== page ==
Jackson had a growth hormone deficiency, which made him much smaller than his peers. "I simply did not grow until I was in college," he says. "As a kid I was bullied quite a bit for my size. I remember when I was 14, I signed up for a Boy Scout camp in New Mexico. I filled out the forms and paid for the camp ahead of time. When my father and I showed up the day the buses were leaving for the cross-country trip, we were a little late and I had to scramble to get on the bus. I looked out the window and saw a scout leader talking with my dad, and then my father came on the bus to tell me the scout leader thought I was too small to go on the trip. I told my father that the application just said you had to be 14; it didn't say you had to be a certain size or weight. I told him I met the standards, I paid for the camp, and I wasn't going to get off the bus. I was a very obedient boy, and for me to defy my father in front of a busload of people was a big deal. The scout leader finally agreed to allow me to attend, but you can imagine the abuse I had to suffer on that trip across America."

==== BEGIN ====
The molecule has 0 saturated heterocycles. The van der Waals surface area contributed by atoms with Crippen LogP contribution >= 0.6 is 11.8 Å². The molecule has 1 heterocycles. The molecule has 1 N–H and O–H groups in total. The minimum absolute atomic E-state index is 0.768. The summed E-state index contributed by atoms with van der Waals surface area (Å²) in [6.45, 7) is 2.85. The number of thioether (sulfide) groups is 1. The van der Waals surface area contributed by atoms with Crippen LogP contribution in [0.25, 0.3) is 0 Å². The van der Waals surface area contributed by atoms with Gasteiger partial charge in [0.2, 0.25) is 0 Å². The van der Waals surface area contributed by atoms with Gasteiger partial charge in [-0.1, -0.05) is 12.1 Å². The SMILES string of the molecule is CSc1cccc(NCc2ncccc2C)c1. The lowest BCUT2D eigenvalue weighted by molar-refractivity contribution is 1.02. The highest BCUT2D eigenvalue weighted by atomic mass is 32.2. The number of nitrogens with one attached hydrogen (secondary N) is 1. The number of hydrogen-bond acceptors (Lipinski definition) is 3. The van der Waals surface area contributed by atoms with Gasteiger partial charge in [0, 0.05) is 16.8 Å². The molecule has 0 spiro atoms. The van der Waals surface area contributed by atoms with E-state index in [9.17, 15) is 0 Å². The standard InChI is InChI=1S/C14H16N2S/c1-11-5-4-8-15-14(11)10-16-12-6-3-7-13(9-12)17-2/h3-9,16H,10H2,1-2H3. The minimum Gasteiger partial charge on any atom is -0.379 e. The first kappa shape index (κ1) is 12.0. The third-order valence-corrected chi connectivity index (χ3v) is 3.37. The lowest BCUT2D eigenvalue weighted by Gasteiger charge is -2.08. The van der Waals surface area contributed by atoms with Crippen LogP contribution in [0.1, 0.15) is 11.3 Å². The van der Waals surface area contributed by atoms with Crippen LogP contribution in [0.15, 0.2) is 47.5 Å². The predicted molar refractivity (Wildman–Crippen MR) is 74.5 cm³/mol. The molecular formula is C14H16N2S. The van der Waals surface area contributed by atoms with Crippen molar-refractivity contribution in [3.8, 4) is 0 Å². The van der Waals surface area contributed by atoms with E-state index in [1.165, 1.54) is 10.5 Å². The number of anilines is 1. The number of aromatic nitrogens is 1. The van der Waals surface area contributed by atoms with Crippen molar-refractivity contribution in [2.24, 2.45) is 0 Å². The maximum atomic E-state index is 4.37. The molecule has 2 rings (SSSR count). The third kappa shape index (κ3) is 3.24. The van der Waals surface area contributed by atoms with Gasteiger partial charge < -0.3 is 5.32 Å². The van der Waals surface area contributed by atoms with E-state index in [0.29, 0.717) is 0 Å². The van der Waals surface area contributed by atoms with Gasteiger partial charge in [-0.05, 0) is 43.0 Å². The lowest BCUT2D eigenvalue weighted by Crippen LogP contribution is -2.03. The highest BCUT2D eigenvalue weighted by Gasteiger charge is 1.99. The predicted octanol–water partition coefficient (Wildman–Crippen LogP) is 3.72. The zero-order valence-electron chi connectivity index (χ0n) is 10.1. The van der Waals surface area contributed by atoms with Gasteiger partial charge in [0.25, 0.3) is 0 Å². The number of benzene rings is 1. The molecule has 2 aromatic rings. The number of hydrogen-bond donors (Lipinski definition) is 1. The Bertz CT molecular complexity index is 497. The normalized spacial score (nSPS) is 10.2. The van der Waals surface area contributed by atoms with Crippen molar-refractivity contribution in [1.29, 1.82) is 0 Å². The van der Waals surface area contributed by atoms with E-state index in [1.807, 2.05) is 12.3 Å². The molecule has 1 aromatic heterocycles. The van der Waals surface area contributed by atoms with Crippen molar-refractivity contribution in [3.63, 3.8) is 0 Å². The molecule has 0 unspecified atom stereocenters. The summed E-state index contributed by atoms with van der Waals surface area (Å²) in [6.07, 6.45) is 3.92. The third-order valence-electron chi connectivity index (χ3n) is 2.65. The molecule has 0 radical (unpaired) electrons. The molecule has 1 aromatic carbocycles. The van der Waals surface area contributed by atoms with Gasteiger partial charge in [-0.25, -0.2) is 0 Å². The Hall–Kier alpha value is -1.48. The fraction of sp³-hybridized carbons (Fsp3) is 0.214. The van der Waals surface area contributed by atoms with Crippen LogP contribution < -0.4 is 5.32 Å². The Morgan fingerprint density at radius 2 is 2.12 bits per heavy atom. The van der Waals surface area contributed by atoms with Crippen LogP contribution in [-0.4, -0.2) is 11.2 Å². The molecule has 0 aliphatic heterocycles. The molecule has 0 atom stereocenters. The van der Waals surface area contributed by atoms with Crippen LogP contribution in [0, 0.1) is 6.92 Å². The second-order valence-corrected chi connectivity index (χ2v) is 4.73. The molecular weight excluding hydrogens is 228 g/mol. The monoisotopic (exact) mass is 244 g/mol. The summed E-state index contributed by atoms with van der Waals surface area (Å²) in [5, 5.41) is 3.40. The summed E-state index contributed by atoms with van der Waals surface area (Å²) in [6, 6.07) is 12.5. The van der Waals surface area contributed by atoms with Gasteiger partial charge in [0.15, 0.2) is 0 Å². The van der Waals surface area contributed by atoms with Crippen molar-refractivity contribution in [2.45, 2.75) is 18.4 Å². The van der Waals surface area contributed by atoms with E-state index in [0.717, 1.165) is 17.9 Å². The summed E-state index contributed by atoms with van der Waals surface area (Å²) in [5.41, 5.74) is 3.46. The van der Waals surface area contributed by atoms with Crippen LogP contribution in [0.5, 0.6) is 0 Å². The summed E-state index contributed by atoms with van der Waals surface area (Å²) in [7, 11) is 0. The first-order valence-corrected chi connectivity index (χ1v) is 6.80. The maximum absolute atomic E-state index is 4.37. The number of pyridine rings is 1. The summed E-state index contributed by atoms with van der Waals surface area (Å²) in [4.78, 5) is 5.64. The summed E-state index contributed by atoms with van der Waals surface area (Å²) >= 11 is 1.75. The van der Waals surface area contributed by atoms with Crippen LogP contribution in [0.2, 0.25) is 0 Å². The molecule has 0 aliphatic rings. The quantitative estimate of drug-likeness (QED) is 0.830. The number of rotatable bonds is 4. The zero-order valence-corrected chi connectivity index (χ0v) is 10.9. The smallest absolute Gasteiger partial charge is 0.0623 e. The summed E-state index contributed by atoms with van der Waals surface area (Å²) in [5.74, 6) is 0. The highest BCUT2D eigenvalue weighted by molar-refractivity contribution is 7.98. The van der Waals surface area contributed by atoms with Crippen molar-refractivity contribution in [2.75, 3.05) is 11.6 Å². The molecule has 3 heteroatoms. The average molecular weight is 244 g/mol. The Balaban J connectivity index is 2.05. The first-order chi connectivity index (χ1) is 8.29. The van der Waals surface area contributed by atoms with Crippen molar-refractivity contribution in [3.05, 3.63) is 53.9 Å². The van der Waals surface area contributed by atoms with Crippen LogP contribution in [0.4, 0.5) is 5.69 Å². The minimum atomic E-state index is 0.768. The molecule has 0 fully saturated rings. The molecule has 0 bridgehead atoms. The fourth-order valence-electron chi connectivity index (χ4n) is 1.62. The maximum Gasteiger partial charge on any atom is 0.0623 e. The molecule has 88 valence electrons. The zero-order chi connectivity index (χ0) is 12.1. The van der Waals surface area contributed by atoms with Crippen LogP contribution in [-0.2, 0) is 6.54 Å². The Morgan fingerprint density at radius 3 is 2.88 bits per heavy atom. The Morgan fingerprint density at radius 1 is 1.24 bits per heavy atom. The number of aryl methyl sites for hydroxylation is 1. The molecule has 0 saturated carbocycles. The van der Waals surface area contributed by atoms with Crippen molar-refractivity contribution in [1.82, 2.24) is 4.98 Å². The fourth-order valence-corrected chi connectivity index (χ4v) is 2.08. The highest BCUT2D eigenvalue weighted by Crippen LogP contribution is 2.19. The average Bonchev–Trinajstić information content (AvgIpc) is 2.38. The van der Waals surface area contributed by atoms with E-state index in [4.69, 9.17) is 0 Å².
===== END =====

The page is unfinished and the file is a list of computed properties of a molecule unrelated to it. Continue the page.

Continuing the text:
Jackson continues: "When we got to the camp with 2,000 other scouts, we experienced three life-threatening events, a flash flood, rattlesnakes, and bears in the camp. I seemed to intuitively know how to handle each situation and had fellow scouts following my advice. At the end of our stay, I was given the highest leadership award in the camp. On the way home, I thought about my adversity and decided that it had given me an advantage because it had prepared me for handling difficult moments. From then on, I thought of adversity as more of an opportunity than something negative."